On December 29, 1982, there had been a big party in the boardroom, and it was attended by many of the old-timers like Ives himself--Crane, Silverman, Schamberg--and Mr. Mannis, having survived his third open heart operation, made a speech. They had given Ives a watch--a gold Swiss pocket watch from the 1920s, engraved with his name on the back (to go into a drawer along with the watch he had intended to give to his son long ago at Christmas)--and a plaque.
Ives retires. After many years at an advertising agency, he is given his gold watch and plaque, thanking him for his decades of faithful service. Ives started out at the bottom and worked his way up, drawing by drawing, account by account, promotion after promotion. He is respected and beloved by all of his colleagues and coworkers..
Tomorrow afternoon, I am meeting with the head of the English Department to discuss a promotion. For the past 17 years, I have held the rank of Contingent Assistant Professor. I want (and think I deserve) the title of Contingent Professor, which is a jump of two ranks. After almost 20 years of teaching and a few thousand students, I am hoping that my boss will support my decision.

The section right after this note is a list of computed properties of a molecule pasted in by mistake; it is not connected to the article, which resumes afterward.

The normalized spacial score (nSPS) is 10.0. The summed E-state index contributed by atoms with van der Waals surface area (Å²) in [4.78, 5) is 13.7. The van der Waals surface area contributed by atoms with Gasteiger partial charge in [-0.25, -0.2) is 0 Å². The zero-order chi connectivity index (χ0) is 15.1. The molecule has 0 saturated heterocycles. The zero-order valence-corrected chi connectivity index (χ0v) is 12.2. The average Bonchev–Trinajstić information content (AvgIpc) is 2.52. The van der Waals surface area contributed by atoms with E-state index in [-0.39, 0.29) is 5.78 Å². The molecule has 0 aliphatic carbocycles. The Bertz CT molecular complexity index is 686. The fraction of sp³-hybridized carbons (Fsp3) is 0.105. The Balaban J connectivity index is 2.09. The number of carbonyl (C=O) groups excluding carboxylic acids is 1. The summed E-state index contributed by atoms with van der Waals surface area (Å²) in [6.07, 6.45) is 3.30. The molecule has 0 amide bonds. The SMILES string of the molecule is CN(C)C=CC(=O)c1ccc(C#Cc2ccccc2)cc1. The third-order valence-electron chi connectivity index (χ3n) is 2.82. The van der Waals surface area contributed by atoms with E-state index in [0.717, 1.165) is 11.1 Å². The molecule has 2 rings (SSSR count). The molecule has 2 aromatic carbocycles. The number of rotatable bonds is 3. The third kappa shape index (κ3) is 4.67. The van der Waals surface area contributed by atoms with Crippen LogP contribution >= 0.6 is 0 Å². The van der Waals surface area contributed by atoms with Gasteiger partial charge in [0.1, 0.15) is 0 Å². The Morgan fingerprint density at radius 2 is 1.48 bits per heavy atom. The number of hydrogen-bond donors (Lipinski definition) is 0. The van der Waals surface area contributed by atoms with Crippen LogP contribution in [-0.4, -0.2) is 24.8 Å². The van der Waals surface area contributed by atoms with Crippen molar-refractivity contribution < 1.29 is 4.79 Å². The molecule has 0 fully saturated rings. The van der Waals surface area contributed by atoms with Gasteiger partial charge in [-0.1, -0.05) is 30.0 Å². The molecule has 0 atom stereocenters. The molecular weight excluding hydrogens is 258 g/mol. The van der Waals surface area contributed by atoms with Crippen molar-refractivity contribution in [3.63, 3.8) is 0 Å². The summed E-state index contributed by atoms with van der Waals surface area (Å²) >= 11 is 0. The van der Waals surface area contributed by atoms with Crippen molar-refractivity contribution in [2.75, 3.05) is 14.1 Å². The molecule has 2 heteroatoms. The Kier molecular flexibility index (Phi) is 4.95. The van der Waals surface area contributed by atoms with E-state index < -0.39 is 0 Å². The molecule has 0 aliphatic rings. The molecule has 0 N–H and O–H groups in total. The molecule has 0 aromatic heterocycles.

I am not a person who feels comfortable tooting his own horn. It's just not something at which I excel. In my posts, I may sound incredibly confident and self-assured. I'm not. I've said it before, and I will probably say it with my dying breath: I think that I could have done better. I could have been a better son. A better brother. Better husband and father. A better teacher and writer. Basically, I could have been a better person every day of my life.
That doesn't mean that I'm Rasputin or Donald Trump. That means that I've made mistakes, and I acknowledge them. That doesn't mean I don't deserve that promotion (or a Pulitzer Prize or a MacArthur Genius Grant). It means that I'm human, with tons of flaws.
Contingent Professor Saint Marty. Sounds pretty good.
By the way, Tomas Transtromer isn't perfect, either, although he has a Nobel Prize hanging on his wall.
by; Tomas Transtromer
Sometimes my life opened its eyes in the dark.
A feeling as if crowds drew through the street
in blindness and anxiety on the way towards a miracle,
while I invisibly remain standing.
As the child falls asleep in terror
listening to the heart's heavy tread.
Slowly, slowly until morning puts its rays in the locks
and the doors of darkness open.
Adventures of STICKMAN